Canberra's grassroots sports are waiting to learn if the coronavirus tracking phone app will be compulsory for participants wishing to start their respective seasons despite social distancing restrictions.
The national cabinet will meet again on Friday, with sports one of the topics to be discussed.
The NRL is pushing to be the first professional sport to return, albeit without crowds, while some amateur sports have set their own return dates.
The NRL will restrict player movements and contact with others, but it is impossible to impose the same rules on weekend warriors.
ACT Sport and Recreation has already spoken to Canberra organisations about the potential of stringent cleanliness measures to ensure sport is safe to resume.
The government introduced the COVIDsafe app this week in the hope tracking movements will lead to relaxing current restrictions as early as possible.
Asked this week about sport, Prime Minister Scott Morrison said: "If we want to get back to sport, we need to download the app. It's not a mandatory requirement, but it's commonsense.
"I'd love to see community sport get back. The evidence we're seeing of transmission in outdoor areas is encouraging. But for us to have confidence, we need the COVIDsafe app to be in place.
"... There is the code being developed for elite sport, professional sport, community sport as well as individual recreation, that is being done by the medical expert panel ... we hope to make that available for a first look by the national cabinet later this week."
Professional sporting organisations have declared their support for the phone app this week as they try to plot their path back to the field to fulfill broadcast requirements.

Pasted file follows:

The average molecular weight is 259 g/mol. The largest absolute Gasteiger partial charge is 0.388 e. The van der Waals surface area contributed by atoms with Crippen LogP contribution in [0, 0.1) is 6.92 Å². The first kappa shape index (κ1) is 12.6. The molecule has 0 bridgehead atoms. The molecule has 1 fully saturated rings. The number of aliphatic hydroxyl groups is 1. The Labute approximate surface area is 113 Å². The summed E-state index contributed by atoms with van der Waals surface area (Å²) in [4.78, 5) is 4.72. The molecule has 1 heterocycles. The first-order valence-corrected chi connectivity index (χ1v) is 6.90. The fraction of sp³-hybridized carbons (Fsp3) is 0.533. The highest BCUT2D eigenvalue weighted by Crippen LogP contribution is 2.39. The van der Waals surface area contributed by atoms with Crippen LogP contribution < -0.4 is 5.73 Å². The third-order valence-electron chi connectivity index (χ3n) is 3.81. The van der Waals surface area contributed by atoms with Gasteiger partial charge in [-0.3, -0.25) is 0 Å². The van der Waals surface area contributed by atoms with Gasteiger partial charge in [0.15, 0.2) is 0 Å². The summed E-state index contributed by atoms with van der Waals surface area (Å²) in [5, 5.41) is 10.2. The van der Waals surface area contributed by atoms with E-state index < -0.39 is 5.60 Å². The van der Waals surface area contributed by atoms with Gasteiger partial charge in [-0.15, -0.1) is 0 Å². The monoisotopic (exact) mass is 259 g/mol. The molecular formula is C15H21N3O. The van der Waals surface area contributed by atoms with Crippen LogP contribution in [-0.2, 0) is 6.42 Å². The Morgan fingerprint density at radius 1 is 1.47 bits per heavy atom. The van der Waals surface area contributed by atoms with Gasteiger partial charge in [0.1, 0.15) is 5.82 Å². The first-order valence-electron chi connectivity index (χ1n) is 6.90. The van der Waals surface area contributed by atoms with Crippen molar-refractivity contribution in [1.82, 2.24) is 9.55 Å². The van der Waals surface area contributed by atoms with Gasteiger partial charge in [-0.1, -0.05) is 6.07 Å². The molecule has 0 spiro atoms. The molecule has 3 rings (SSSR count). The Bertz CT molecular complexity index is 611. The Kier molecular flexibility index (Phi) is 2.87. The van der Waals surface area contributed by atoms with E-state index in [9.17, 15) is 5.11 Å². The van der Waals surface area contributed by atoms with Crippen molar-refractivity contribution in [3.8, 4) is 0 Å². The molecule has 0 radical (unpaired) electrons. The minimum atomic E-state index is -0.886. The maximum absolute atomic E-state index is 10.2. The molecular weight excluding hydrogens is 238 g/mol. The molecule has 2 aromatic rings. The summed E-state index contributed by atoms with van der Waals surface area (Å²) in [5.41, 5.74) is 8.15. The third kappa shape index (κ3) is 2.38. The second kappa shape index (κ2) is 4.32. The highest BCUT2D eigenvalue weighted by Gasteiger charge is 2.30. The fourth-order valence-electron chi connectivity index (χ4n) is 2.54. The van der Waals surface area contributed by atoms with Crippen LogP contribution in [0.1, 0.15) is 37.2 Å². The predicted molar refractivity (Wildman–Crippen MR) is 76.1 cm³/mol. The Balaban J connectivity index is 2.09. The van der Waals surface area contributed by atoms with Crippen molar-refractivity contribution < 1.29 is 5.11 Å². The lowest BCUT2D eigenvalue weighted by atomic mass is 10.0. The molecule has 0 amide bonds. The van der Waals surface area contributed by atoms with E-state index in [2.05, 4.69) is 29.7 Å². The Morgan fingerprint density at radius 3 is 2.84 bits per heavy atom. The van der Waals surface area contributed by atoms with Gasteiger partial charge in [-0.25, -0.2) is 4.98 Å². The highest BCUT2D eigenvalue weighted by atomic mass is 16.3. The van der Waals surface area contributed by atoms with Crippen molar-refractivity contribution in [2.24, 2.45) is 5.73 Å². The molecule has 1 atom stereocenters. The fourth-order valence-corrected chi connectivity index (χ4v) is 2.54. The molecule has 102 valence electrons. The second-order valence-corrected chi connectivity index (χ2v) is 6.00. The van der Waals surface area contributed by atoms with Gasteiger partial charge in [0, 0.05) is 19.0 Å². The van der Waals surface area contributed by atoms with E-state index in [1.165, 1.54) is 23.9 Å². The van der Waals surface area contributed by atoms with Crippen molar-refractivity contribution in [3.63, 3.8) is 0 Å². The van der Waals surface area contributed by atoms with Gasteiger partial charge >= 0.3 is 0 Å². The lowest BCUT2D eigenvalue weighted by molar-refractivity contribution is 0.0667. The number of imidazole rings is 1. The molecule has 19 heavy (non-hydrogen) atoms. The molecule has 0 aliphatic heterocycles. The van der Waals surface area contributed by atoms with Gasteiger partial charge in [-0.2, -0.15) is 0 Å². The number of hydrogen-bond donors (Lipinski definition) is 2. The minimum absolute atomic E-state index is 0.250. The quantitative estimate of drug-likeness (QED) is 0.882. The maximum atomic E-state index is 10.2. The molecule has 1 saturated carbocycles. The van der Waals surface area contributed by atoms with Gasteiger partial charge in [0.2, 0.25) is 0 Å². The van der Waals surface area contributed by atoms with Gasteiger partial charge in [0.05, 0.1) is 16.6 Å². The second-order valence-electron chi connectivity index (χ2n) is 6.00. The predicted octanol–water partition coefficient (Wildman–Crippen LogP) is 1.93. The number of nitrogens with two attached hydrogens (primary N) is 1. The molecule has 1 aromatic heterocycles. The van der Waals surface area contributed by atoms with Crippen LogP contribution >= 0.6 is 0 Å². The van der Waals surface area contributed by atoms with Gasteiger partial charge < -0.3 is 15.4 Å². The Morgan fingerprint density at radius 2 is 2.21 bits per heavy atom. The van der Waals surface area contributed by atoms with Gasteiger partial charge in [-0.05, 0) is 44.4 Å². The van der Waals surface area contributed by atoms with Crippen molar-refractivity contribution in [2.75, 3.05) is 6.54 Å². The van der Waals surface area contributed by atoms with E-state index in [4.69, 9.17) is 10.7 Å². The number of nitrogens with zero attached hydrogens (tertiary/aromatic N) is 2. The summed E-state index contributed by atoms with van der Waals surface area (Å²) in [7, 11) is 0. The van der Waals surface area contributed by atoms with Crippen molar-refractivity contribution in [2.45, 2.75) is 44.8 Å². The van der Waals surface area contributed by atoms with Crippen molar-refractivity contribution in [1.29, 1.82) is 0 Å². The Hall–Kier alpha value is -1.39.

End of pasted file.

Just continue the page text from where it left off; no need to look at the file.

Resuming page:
Grassroots sports are in danger of losing entire winter seasons if their delay extends for several months, with the capital's Australian football, rugby union, soccer, rugby league and hockey competitions all postponed.
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Some of the details national and Canberra officials are working through include the need for more soap in change rooms, restrictions on crowds, how change rooms are shared and even how venue canteens would operate.
ACT rugby union is resisting the temptation to set a start date despite competitions in Sydney and Brisbane announcing their plans to play in July.
"The FFA [are working with] the member federations and the Commonwealth in regards to developing return to play guidelines," said Capital Football boss Phil Brown.
"It's part of an all sport engagement and consultation to understand under what conditions sport might be able to return and we're actively involved in that conversation, looking to ensure if sport does return it's done in a safe way. We're there to support and guide our clubs so that they can provide those opportunities for local players.
"Initiatives such as [the app] helps us all to manage our safety and the safety of others. It's an important step towards that return to play that we're all safe and aware."
Canberra rugby league boss Mark Vergano has been in constant dialogue with clubs about what requirements may be when the season begins.
"We've been working closely with the government as well," Vergano said. "We're awaiting the outcomes of the national cabinet meeting and we'll assess the outcomes and recommendations.
"There's potential for gloves, masks and sanitiser ... everything is up for discussion."
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